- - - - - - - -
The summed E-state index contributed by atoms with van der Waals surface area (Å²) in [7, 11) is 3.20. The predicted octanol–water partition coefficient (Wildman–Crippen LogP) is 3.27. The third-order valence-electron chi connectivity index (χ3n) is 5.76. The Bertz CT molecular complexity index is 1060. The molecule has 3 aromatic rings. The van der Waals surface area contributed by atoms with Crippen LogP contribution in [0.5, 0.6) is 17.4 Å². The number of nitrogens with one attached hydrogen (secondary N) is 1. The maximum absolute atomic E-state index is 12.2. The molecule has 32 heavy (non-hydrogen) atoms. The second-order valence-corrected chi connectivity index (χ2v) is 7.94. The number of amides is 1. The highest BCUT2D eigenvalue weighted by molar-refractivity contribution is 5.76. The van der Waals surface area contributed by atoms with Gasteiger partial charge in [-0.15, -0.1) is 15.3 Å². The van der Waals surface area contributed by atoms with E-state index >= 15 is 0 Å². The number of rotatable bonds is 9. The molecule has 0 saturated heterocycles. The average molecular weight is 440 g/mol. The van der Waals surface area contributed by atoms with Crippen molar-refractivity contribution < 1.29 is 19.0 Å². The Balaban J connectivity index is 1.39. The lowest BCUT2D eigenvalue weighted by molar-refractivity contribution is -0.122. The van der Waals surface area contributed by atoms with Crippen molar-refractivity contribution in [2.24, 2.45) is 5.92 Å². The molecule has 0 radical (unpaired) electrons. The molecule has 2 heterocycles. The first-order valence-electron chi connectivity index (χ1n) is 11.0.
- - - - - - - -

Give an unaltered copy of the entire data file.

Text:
The summed E-state index contributed by atoms with van der Waals surface area (Å²) in [7, 11) is 3.20. The predicted octanol–water partition coefficient (Wildman–Crippen LogP) is 3.27. The third-order valence-electron chi connectivity index (χ3n) is 5.76. The Bertz CT molecular complexity index is 1060. The molecule has 3 aromatic rings. The van der Waals surface area contributed by atoms with Crippen LogP contribution in [0.5, 0.6) is 17.4 Å². The number of nitrogens with one attached hydrogen (secondary N) is 1. The maximum absolute atomic E-state index is 12.2. The molecule has 32 heavy (non-hydrogen) atoms. The second-order valence-corrected chi connectivity index (χ2v) is 7.94. The number of amides is 1. The highest BCUT2D eigenvalue weighted by molar-refractivity contribution is 5.76. The van der Waals surface area contributed by atoms with Gasteiger partial charge in [-0.15, -0.1) is 15.3 Å². The van der Waals surface area contributed by atoms with E-state index >= 15 is 0 Å². The number of rotatable bonds is 9. The molecule has 0 saturated heterocycles. The average molecular weight is 440 g/mol. The van der Waals surface area contributed by atoms with Crippen molar-refractivity contribution < 1.29 is 19.0 Å². The Balaban J connectivity index is 1.39. The lowest BCUT2D eigenvalue weighted by molar-refractivity contribution is -0.122. The van der Waals surface area contributed by atoms with Crippen molar-refractivity contribution in [2.24, 2.45) is 5.92 Å². The molecule has 0 radical (unpaired) electrons. The molecule has 2 heterocycles. The first-order valence-electron chi connectivity index (χ1n) is 11.0.